Ukraine’s counteroffensive to begin next week, says Wagner boss

Yevgeny Prigozhin blames Russia for a lack of ammunition and warns that Ukraine is sending its best units to Bakhmut.

Ukrainian soldiers
Service members from the Armed Forces of Ukraine fire a howitzer D30 on the front line, near the city of Bakhmut, Ukraine [Sofiia Gatilova/Reuters]

The head of Russia’s Wagner Group said Ukraine’s counteroffensive will likely start after May 2 as he warned that his mercenary fighters do not have enough ammunition.

Yevgeny Prigozhin said on Wednesday in an audio message posted to the Telegram app that Ukrainian counterattacks were “inevitable” and that Kyiv is sending well-trained units to the besieged city of Bakhmut, where bloody battles have raged for months.

But “we will advance at any cost, just to grind down the Ukrainian army and disrupt their offensive”, he said.

Ukrainian troops will start attacking next month, when the weather improves and the ground hardens, he added.

Wagner founder, Yevgeny Prigozhin
Yevgeny Prigozhin, founder of Russia’s Wagner Group mercenary force [File: Concord Press Service/via Reuters]

Prigozhin, who has long rowed with the Russian defence ministry over a lack of arms, reiterated his dissatisfaction and said his fighters were suffering a high level of casualties.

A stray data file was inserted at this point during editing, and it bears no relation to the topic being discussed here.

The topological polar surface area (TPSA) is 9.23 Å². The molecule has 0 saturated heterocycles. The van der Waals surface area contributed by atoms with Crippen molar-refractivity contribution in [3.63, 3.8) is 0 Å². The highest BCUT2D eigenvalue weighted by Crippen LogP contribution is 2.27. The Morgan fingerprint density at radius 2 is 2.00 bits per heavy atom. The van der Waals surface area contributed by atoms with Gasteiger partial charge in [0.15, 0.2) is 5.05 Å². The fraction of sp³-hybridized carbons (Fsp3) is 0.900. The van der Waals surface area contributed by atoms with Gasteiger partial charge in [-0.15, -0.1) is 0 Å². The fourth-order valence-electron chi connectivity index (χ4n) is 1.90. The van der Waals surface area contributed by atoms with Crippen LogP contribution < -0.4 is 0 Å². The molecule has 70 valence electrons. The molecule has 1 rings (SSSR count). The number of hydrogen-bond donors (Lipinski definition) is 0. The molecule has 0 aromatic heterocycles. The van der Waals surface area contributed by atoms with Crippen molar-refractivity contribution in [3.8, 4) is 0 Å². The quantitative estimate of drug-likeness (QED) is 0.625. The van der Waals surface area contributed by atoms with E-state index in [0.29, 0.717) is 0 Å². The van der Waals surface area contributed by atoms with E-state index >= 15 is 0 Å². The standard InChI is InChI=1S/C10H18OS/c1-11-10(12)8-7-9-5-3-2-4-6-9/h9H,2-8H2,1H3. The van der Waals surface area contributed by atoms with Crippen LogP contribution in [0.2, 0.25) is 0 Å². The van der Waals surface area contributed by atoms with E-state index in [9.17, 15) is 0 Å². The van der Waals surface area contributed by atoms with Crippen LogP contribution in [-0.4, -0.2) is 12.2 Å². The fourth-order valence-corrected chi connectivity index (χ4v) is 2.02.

He also questioned why Russian forces had yet to launch missions to take the nearby cities of Sloviansk or Kramatorsk to relieve pressure on Bakhmut.

Ukraine’s counteroffensive is expected this spring and in recent weeks, officials in Kyiv have said large-scale attacks could happen at any moment.

On April 11, Prigozhin said more than 80 percent of Bakhmut was controlled by his Wagner forces, which Ukraine has denied.

This photograph taken on April 23, 2023, shows a destroyed vehicle near a residential building damaged by shelling in the frontline city of Bakhmut
A destroyed vehicle near a residential building damaged by shelling in the front-line city of Bakhmut, in the Donetsk region of Ukraine [Anatolii Stepanov / AFP]

Russia says capturing Bakhmut would allow its troops to mount further offensives in eastern Ukraine, but Western analysts say the city’s fall would not mark a significant victory for Moscow.

Kyiv has also downplayed the strategic significance of Bakhmut for Moscow, but Ukrainian President Volodymyr Zelenskyy has repeatedly refused to withdraw his forces.

If Moscow successfully takes the city, it would be Russia’s first major advance since a series of losses in the northeastern Kharkiv and southern Kherson regions last year.

Source: Al Jazeera and news agencies